Targeted Gene Therapy

Also known as: targeted therapy

What is targeted gene therapy?

Targeted gene therapy is a form of cancer treatment that can actively treat and even destroy cancerous cells without impacting the body’s normal cells. Cancerous cells have genetic differences that distinguish them from normal cells in the body. These targeted therapies are designed to recognize these cancerous cells through their unique formulation of proteins or enzymes. Then they can act to halt their growth or even to destroy them.

What happens during the treatment?

Much like antioangiogenesis therapy, targeted gene therapy will be prescribed by a health care provider. Depending on which medication is indicated, you will take the medication by mouth as a pill or capsule or it will be administered direction into the vein as an intravenous solution. The specific dosage and timing of each dosage will vary based on the medications used.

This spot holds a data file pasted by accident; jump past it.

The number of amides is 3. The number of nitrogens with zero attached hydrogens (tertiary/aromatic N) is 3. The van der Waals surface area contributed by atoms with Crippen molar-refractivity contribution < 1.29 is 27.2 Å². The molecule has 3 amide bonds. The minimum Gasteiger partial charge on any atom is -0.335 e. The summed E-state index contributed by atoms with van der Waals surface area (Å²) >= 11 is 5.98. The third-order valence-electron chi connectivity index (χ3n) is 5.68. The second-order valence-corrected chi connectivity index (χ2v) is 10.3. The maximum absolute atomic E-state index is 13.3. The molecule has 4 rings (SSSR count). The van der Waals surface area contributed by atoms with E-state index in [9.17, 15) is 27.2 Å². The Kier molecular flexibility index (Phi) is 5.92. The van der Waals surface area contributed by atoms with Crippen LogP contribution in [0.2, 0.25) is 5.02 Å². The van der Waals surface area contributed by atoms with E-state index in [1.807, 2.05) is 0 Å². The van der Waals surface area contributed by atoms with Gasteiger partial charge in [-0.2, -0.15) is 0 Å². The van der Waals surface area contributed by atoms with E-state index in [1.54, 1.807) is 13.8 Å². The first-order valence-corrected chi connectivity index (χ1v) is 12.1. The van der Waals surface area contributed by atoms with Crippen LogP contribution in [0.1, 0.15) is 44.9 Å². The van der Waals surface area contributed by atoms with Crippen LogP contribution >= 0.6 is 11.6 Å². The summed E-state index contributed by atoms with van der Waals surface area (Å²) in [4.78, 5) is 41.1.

Is any special preparation needed?

No special preparation is required before starting targeted gene therapy. The drugs do have some side effects, so you’ll want to talk to your doctor about the risks and benefits before starting the medication.

What are the risk factors?

The side effects of targeted gene therapy can include diarrhea, liver problems, fatigue, mouth sores, skin problems, high blood pressure, problems with blood clotting or wound healing and more. Occasionally more serious side effects can occur.

Reviewed by: Kristen Stabingas, MD

This page was last updated on: November 08, 2023 04:31 PM

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